On this blog, we often highlight stories of social media disasters, when a careless Facebook post or an erroneous link posted on Twitter lead to major PR crises for companies and individuals. Today, however, we’ll talk about a rare occasion when a mistake on social media produced a positive outcome.

On Monday night, as the nation grappled with the tragedy of the mass shooting in Las Vegas, NPR Editor Christopher Hopkins published a somewhat mysterious post on NPR’s official Facebook page:

Realizing that he accidentally used the station’s account for what was intended to be published on his personal page, Hopkins deleted his original post twelve minutes later saying:

But as it often happens in the world of social media, twelve minutes was enough for the Ramona post to go viral and be re-shared with thousands of people across different networks. People began tweeting at NPR and commenting on its Facebook post asking for more updates about Ramona.

Is @NPR‘s now-edited “Ramona” post about a cat or a human child? #RamonaUpdates

— Jordan Kush (@jordankkush) October 3, 2017

Suddenly, several Ramona hashtags began trending on Twitter: #Ramona#ramonaupdates#bringbackramona#ramonaforever. Even the Houston Zoo couldn’t resist joining the conversation:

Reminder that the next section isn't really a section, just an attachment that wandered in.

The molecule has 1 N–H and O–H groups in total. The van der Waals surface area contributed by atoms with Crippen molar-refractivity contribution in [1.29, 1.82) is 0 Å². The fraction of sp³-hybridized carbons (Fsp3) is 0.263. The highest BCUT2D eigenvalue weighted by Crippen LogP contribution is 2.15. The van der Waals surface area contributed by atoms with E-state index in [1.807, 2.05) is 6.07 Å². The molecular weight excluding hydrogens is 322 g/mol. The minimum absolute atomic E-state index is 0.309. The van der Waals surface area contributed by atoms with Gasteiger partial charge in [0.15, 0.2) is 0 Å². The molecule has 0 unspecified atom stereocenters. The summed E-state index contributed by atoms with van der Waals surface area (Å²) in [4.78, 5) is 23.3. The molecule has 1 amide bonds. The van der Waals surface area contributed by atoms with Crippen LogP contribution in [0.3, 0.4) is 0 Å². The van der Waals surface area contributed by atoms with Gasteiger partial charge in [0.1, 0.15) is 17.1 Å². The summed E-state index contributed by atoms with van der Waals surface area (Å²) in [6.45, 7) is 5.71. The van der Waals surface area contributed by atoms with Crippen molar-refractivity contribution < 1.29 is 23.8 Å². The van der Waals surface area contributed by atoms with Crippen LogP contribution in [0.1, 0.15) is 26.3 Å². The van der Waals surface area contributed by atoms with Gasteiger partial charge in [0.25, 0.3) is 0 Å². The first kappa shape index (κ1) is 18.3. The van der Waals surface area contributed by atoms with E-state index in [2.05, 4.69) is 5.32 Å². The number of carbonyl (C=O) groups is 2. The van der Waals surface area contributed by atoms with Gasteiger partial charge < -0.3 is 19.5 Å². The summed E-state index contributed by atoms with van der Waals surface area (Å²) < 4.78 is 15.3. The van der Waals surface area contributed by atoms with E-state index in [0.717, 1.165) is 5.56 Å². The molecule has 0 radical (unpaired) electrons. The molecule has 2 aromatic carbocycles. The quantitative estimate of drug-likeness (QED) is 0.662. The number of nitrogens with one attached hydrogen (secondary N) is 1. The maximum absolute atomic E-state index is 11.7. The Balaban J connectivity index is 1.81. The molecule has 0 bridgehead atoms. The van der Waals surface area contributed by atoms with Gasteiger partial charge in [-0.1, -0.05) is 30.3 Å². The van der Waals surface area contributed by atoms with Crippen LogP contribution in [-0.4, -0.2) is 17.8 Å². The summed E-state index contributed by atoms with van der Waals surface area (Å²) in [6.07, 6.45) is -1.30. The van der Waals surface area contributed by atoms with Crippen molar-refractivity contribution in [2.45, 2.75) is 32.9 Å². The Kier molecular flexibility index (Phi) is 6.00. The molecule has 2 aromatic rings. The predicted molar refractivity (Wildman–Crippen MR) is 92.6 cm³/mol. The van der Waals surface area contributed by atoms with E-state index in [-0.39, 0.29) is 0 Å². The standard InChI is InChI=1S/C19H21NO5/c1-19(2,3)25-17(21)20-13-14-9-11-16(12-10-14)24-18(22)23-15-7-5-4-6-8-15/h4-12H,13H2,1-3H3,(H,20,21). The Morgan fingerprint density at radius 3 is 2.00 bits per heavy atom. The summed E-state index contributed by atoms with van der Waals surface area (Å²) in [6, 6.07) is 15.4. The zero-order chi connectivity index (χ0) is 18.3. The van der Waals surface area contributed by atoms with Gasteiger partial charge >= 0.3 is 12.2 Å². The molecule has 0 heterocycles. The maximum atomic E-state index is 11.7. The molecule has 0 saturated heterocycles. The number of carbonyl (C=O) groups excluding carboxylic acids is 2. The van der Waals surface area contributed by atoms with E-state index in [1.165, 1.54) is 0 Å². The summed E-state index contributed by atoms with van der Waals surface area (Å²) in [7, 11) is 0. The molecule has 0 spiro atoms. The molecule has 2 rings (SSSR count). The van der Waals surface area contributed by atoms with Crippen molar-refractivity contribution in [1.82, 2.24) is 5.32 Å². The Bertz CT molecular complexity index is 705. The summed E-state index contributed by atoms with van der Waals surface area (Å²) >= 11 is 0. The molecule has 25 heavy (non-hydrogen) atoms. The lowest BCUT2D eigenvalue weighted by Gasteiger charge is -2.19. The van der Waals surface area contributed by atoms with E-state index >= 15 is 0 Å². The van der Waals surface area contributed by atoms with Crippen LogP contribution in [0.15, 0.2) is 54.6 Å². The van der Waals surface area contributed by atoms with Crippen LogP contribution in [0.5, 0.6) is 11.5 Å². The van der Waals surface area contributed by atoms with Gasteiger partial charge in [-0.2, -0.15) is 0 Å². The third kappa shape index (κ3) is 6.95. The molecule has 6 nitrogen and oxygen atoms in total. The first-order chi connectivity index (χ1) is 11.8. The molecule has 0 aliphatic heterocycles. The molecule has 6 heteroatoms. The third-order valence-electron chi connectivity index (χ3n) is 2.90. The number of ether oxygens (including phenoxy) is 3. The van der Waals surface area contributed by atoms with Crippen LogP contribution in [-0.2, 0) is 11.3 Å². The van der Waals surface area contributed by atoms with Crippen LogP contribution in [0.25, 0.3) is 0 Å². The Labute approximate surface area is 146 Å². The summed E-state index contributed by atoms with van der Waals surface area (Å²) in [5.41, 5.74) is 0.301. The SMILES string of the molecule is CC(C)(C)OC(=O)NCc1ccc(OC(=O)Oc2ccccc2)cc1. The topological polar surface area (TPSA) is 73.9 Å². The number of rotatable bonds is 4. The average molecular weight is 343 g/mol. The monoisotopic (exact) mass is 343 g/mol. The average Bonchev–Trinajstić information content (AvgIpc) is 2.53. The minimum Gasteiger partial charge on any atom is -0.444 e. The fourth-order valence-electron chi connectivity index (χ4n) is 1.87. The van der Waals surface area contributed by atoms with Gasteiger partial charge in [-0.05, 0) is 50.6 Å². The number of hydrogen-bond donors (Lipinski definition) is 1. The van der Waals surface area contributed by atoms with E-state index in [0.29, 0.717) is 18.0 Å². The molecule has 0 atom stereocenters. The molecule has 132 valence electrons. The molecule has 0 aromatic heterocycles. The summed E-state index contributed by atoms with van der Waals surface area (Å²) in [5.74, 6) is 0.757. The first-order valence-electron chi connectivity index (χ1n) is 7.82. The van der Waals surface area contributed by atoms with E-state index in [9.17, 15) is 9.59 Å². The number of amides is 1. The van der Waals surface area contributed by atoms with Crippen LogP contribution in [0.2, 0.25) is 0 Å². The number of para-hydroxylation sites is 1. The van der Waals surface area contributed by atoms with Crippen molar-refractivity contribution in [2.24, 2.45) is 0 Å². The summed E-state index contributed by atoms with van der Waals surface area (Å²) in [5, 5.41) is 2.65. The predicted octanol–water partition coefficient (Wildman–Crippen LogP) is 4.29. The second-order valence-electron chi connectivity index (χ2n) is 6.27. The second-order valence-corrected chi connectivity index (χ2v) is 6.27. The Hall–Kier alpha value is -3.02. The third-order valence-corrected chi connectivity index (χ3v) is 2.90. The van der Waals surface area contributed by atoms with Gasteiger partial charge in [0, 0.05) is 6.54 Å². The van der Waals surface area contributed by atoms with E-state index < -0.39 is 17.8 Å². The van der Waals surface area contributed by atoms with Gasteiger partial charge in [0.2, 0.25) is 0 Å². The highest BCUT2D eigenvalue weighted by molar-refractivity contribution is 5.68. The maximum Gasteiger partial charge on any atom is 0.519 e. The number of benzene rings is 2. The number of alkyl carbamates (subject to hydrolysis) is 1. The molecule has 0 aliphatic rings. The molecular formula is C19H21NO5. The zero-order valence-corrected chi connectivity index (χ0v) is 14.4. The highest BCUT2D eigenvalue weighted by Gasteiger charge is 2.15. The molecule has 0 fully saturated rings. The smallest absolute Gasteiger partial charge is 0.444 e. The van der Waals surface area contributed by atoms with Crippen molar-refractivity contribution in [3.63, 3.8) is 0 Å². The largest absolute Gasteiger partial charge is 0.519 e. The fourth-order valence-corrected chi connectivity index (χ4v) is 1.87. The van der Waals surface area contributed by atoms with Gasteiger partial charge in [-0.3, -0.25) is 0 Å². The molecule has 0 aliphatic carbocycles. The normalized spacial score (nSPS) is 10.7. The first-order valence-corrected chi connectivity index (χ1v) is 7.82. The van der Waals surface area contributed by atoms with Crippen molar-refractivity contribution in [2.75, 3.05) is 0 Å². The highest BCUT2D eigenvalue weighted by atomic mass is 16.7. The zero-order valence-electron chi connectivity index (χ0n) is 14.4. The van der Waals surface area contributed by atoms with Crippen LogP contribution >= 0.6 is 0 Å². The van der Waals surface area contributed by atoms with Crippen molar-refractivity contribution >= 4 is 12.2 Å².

It is notoriously difficult to identify what makes certain posts go viral, but in this case several different factors were clearly at play. Quirky and unexpected, the decidedly lighthearted post offered people an emotional respite from the tragic news of the day. Even though it wasn’t meant for NPR, the Ramona post was well written and just mysterious enough to pique people’s interest and make them want to learn more about its subject.

Realizing that Hopkins’ mistake actually opened a positive PR opportunity for the station, the NPR team embraced the story and even highlighted the whole ordeal in a separate article.

And yes, they did finally reveal Ramona’s true identity. She wasn’t a cat after all…

Photo: Christopher Dean Hopkins

As a company specializing in crisis communications, the Red Banyan team knows that most social media mistakes are not so adorable. So, if you or someone you know needs professional help in dealing with a public relations crisis or would like to ensure that one doesn’t occur in the future, feel free to call us at 954-379-2115.